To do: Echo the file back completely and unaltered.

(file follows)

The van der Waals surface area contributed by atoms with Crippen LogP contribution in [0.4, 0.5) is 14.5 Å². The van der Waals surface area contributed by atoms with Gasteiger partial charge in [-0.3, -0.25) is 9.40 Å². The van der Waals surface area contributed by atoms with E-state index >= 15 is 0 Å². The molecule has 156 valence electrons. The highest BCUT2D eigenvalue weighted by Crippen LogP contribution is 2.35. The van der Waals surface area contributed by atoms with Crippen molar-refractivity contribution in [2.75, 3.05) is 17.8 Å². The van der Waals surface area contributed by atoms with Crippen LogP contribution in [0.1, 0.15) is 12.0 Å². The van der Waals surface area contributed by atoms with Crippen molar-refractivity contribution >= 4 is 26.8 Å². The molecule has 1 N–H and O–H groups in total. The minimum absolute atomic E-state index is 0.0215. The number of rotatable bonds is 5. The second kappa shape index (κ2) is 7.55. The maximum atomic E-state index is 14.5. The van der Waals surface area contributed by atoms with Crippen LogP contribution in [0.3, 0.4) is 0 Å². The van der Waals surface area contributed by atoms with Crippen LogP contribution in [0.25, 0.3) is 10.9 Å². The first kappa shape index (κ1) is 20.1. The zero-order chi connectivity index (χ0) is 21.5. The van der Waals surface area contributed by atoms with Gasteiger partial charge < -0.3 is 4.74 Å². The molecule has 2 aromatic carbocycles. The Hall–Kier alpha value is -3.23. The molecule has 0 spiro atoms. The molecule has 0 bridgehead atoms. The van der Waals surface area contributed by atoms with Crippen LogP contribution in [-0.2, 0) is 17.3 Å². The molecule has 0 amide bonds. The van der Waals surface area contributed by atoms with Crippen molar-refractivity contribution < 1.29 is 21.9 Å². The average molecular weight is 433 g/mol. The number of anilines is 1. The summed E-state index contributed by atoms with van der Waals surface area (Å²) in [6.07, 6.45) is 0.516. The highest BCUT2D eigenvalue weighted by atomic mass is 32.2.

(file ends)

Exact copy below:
The van der Waals surface area contributed by atoms with Crippen LogP contribution in [0.4, 0.5) is 14.5 Å². The van der Waals surface area contributed by atoms with Gasteiger partial charge in [-0.3, -0.25) is 9.40 Å². The van der Waals surface area contributed by atoms with E-state index >= 15 is 0 Å². The molecule has 156 valence electrons. The highest BCUT2D eigenvalue weighted by Crippen LogP contribution is 2.35. The van der Waals surface area contributed by atoms with Crippen molar-refractivity contribution in [2.75, 3.05) is 17.8 Å². The van der Waals surface area contributed by atoms with Crippen LogP contribution in [0.1, 0.15) is 12.0 Å². The van der Waals surface area contributed by atoms with Crippen molar-refractivity contribution >= 4 is 26.8 Å². The molecule has 1 N–H and O–H groups in total. The minimum absolute atomic E-state index is 0.0215. The number of rotatable bonds is 5. The second kappa shape index (κ2) is 7.55. The maximum atomic E-state index is 14.5. The van der Waals surface area contributed by atoms with Crippen LogP contribution in [0.3, 0.4) is 0 Å². The van der Waals surface area contributed by atoms with Crippen LogP contribution in [0.25, 0.3) is 10.9 Å². The first kappa shape index (κ1) is 20.1. The zero-order chi connectivity index (χ0) is 21.5. The van der Waals surface area contributed by atoms with Gasteiger partial charge < -0.3 is 4.74 Å². The molecule has 2 aromatic carbocycles. The Hall–Kier alpha value is -3.23. The molecule has 0 spiro atoms. The molecule has 0 bridgehead atoms. The van der Waals surface area contributed by atoms with Crippen LogP contribution in [-0.2, 0) is 17.3 Å². The molecule has 0 amide bonds. The van der Waals surface area contributed by atoms with Crippen molar-refractivity contribution < 1.29 is 21.9 Å². The average molecular weight is 433 g/mol. The number of anilines is 1. The summed E-state index contributed by atoms with van der Waals surface area (Å²) in [6.07, 6.45) is 0.516. The highest BCUT2D eigenvalue weighted by atomic mass is 32.2.